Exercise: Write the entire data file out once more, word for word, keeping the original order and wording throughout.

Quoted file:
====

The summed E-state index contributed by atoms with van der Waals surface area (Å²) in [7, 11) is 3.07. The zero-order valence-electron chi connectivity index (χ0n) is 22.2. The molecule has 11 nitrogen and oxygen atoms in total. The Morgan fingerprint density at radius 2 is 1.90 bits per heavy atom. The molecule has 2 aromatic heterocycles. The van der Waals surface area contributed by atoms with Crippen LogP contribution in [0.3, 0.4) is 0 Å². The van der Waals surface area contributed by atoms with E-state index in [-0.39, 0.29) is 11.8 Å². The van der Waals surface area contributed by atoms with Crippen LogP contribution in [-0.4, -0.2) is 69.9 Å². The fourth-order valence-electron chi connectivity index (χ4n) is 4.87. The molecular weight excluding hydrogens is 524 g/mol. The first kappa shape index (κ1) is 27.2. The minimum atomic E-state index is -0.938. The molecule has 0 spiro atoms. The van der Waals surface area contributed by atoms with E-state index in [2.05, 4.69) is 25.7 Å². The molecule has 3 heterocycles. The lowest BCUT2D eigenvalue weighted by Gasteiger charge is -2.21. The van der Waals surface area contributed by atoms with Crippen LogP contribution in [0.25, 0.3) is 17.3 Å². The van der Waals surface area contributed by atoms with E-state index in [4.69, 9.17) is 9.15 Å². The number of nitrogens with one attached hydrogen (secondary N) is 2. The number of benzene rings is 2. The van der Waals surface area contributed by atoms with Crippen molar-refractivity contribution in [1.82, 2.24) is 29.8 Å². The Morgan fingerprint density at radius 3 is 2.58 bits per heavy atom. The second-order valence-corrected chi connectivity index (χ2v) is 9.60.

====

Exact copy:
The summed E-state index contributed by atoms with van der Waals surface area (Å²) in [7, 11) is 3.07. The zero-order valence-electron chi connectivity index (χ0n) is 22.2. The molecule has 11 nitrogen and oxygen atoms in total. The Morgan fingerprint density at radius 2 is 1.90 bits per heavy atom. The molecule has 2 aromatic heterocycles. The van der Waals surface area contributed by atoms with Crippen LogP contribution in [0.3, 0.4) is 0 Å². The van der Waals surface area contributed by atoms with E-state index in [-0.39, 0.29) is 11.8 Å². The van der Waals surface area contributed by atoms with Crippen LogP contribution in [-0.4, -0.2) is 69.9 Å². The fourth-order valence-electron chi connectivity index (χ4n) is 4.87. The molecular weight excluding hydrogens is 524 g/mol. The first kappa shape index (κ1) is 27.2. The minimum atomic E-state index is -0.938. The molecule has 0 spiro atoms. The van der Waals surface area contributed by atoms with E-state index in [2.05, 4.69) is 25.7 Å². The molecule has 3 heterocycles. The lowest BCUT2D eigenvalue weighted by Gasteiger charge is -2.21. The van der Waals surface area contributed by atoms with Crippen LogP contribution in [0.25, 0.3) is 17.3 Å². The van der Waals surface area contributed by atoms with E-state index in [4.69, 9.17) is 9.15 Å². The number of nitrogens with one attached hydrogen (secondary N) is 2. The number of benzene rings is 2. The van der Waals surface area contributed by atoms with Crippen molar-refractivity contribution in [1.82, 2.24) is 29.8 Å². The Morgan fingerprint density at radius 3 is 2.58 bits per heavy atom. The second-order valence-corrected chi connectivity index (χ2v) is 9.60.